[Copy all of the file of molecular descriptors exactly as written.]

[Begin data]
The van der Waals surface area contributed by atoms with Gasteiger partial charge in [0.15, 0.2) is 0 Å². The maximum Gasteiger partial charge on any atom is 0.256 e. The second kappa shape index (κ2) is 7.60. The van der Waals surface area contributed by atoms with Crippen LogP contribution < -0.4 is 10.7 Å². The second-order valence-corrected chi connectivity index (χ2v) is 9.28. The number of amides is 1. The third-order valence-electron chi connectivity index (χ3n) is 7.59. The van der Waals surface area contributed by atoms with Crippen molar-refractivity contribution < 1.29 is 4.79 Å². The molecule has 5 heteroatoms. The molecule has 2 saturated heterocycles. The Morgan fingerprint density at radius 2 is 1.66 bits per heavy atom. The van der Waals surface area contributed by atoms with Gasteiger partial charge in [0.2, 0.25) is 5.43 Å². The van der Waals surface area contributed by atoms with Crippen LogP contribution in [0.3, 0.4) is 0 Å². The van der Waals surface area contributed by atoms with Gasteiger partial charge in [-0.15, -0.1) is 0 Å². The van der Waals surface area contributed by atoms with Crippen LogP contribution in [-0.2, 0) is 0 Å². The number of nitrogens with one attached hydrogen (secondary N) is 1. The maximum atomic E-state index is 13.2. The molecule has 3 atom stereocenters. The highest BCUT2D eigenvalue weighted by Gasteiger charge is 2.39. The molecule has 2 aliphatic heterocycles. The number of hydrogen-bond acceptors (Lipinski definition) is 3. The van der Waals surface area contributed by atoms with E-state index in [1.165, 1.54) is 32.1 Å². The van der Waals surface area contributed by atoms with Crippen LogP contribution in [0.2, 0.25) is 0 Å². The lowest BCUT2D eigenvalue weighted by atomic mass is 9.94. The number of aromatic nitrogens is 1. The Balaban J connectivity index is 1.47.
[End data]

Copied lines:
The van der Waals surface area contributed by atoms with Gasteiger partial charge in [0.15, 0.2) is 0 Å². The maximum Gasteiger partial charge on any atom is 0.256 e. The second kappa shape index (κ2) is 7.60. The van der Waals surface area contributed by atoms with Crippen LogP contribution < -0.4 is 10.7 Å². The second-order valence-corrected chi connectivity index (χ2v) is 9.28. The number of amides is 1. The third-order valence-electron chi connectivity index (χ3n) is 7.59. The van der Waals surface area contributed by atoms with Crippen molar-refractivity contribution < 1.29 is 4.79 Å². The molecule has 5 heteroatoms. The molecule has 2 saturated heterocycles. The Morgan fingerprint density at radius 2 is 1.66 bits per heavy atom. The van der Waals surface area contributed by atoms with Gasteiger partial charge in [0.2, 0.25) is 5.43 Å². The van der Waals surface area contributed by atoms with Crippen LogP contribution in [0.3, 0.4) is 0 Å². The van der Waals surface area contributed by atoms with Gasteiger partial charge in [-0.15, -0.1) is 0 Å². The van der Waals surface area contributed by atoms with Crippen LogP contribution in [-0.2, 0) is 0 Å². The number of nitrogens with one attached hydrogen (secondary N) is 1. The maximum atomic E-state index is 13.2. The molecule has 3 atom stereocenters. The highest BCUT2D eigenvalue weighted by Gasteiger charge is 2.39. The molecule has 2 aliphatic heterocycles. The number of hydrogen-bond acceptors (Lipinski definition) is 3. The van der Waals surface area contributed by atoms with E-state index in [1.165, 1.54) is 32.1 Å². The van der Waals surface area contributed by atoms with Crippen LogP contribution in [0.2, 0.25) is 0 Å². The lowest BCUT2D eigenvalue weighted by atomic mass is 9.94. The number of aromatic nitrogens is 1. The Balaban J connectivity index is 1.47.